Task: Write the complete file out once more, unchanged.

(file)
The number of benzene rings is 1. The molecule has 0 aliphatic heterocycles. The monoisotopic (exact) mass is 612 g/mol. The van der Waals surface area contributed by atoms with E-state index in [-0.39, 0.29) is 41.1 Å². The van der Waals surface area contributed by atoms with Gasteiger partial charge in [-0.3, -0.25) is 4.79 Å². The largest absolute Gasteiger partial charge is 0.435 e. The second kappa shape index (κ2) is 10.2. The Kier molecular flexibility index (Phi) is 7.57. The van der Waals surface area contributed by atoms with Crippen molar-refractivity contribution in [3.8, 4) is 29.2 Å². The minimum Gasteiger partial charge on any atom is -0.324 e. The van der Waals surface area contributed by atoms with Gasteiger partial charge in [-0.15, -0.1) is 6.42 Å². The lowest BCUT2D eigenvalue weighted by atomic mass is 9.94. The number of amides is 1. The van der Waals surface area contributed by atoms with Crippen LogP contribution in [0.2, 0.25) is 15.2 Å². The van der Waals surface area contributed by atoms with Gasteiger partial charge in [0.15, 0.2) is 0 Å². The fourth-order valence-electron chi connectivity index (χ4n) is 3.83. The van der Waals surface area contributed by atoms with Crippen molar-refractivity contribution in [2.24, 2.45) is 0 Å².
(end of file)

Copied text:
The number of benzene rings is 1. The molecule has 0 aliphatic heterocycles. The monoisotopic (exact) mass is 612 g/mol. The van der Waals surface area contributed by atoms with E-state index in [-0.39, 0.29) is 41.1 Å². The van der Waals surface area contributed by atoms with Gasteiger partial charge in [-0.3, -0.25) is 4.79 Å². The largest absolute Gasteiger partial charge is 0.435 e. The second kappa shape index (κ2) is 10.2. The Kier molecular flexibility index (Phi) is 7.57. The van der Waals surface area contributed by atoms with Crippen molar-refractivity contribution in [3.8, 4) is 29.2 Å². The minimum Gasteiger partial charge on any atom is -0.324 e. The van der Waals surface area contributed by atoms with Gasteiger partial charge in [-0.15, -0.1) is 6.42 Å². The lowest BCUT2D eigenvalue weighted by atomic mass is 9.94. The number of amides is 1. The van der Waals surface area contributed by atoms with Crippen LogP contribution in [0.2, 0.25) is 15.2 Å². The van der Waals surface area contributed by atoms with Gasteiger partial charge in [0.15, 0.2) is 0 Å². The fourth-order valence-electron chi connectivity index (χ4n) is 3.83. The van der Waals surface area contributed by atoms with Crippen molar-refractivity contribution in [2.24, 2.45) is 0 Å².